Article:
Enterprise and Individual Drivers for Social Networks

Social Network Roadmap launchThe Social Network Roadmap is a disciplined approach for adopting social networks and Web 2.0, but in 2008 executives always ask me, “Why should we be interested in this?  Of course, there’s a lot of noise about it, but how is it beyond hype?”  That’s fair enough, and the first part of my presentation at the Social Networking Conference last month dealt with drivers from corporate and people perspectives that drive the demand for cross-boundary social networks.  Here we’ll delve into what’s driving demand and symptoms you can use to guide your strategy.

Enterprise Drivers

Corporations are on the verge of crisis. As I wrote in The Transformation Imperative, most large organizations have been built on Industrial Economy assumptions, one of which is adding value by creating economies of scale (efficiency, lower prices) in many aspects of business process. The ability to lower costs by mandating processes has been the bedrock of organizational value for the past 200 years. The Knowledge Economy’s infrastructure is IT, and its latest iteration is Web 2.0, which is driving down transaction costs for everyone online.  In other words, you don’t have to be inside a corporation to get low costs; locating what you want or who you need is becoming very easy online.

Low costs no longer differentiate. They are merely expected.

Meanwhile, customers are getting increasingly accustomed to being addressed as individuals online.  Mass marketing makes less impact every passing month.  But “the crowd online” is frequently more targeted, if not more personal.  People exchange information about everything; they discover and consume novelty very quickly, so it remains novel for a nanosecond.  The experience around (the product) is increasingly more important than the product. You can have a functional purse, but a Bottega Veneta bag will impress, adding to your experience value-add, especially if someone mentions it in her blog.  Increasingly, people online create experience together.  Comments are getting to be more important than the original content.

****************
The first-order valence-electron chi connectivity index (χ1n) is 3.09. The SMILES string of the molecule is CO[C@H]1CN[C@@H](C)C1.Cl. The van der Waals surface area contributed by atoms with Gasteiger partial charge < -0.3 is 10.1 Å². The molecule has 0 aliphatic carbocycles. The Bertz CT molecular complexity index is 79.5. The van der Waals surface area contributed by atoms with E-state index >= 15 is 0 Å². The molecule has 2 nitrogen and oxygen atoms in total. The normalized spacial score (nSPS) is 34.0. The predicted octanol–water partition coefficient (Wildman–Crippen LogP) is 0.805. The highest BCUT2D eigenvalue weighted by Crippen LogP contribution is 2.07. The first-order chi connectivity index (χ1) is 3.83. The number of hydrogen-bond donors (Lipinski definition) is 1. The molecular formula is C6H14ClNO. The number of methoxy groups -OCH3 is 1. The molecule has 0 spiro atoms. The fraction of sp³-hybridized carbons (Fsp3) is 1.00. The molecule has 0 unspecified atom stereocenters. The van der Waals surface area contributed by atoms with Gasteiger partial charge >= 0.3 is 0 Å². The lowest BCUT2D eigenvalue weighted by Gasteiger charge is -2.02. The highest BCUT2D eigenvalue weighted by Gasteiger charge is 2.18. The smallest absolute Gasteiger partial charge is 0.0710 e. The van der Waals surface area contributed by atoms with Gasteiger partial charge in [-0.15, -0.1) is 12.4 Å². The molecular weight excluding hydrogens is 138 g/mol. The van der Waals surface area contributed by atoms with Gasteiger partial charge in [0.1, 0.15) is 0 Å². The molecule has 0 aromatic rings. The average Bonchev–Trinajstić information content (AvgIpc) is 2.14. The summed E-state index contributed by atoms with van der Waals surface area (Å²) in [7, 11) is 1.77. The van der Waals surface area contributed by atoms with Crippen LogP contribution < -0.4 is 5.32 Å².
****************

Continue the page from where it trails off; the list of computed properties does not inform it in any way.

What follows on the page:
The Bottom Line: Innovation and Cross-boundary Collaboration

Since industrial efficiency is assumed, organizations must look elsewhere. Loosely, innovation means creating practical novelty according to a process. But processes aren’t set up for change; they have created value from exacting controls.  Companies have traditionally been poor innovators because they haven’t valued discontinuous change.  They have to change.  Listen in on some quotes from two 2008 surveys conducted by IBM (CEO and Human Capital):

  • Corporations will be increasingly challenged because their processes and people are not capable of responding to change quickly enough
  • Enterprises do not understand the importance of cross-boundary collaboration
  • The half-life of knowledge is less than two years on average
  • Global enterprises have extensive resources, but they are largely ineffective at accessing them. Real decisions are made by “who knows whom” and “anecdotal information

What organizations need is cross-boundary collaboration, and the world is rapidly evolving to a global expertise network.  With an email, mobile number and LinkedIn profile, everybody’s open for business. Companies used to lower transaction costs through their global employee directories.  Now everyone has one, and LinkedIn is better than almost any corporate directory.  If you need an expert on transfer pricing in the injection molding industry, does it really matter whether she works for your company?  In many cases, it matters more that she’s addressable from within your workstream, and there’s no conflict of interest.

There are always more smart people outside than inside.

Corporations will crack the innovation nut by enabling employees to source expertise whenever and wherever they need.  Obviously, employees need coaching, guidance and boundaries for how to do this, but companies who crack the nut will outperform others.

White Water for Individuals

Likewise, employees are in a period of tumult. People are free agents by default; most C-level jobs average less than two years. People are required to do more with less, and survival means hitting the ground running. Social safety nets are fraying fast. In the US, many models have Medicare and Social Security bankrupt within decades. Medical insurance is increasingly the employee’s responsibility. Formerly “solid” jobs are sourced worldwide. New jobs are, well, new, they require really new thinking.

Professional (digital) social networks are the individual’s key to performance because each person carries his/her portable expertise network wherever s/he goes. With digital networks, people can create and manage larger networks of people who can help them execute quickly and get new work.

Conclusion: Digital Social Networks Are Win-Win for Firms and People

Companies and people need to perform better by collaborating more. Social networks are key enablers of cross-boundary collaboration. It’s key to leverage internal and external information to create the most value.

socnwk_ent_mashupRegarding profile (i.e. LinkedIn, Facebook, Xing) information, external information will always be superior to internal because it is multi-purpose for the individual, who is more motivated to maintain it and expand it. Therefore, CTOs should think about invoking external profile information internally (see right).

In the next session, we discussed who would end up fulfilling the “enterprise social network” need: enterprise vendors like Lotus Connections or consumer-oriented sites like LinkedIn.

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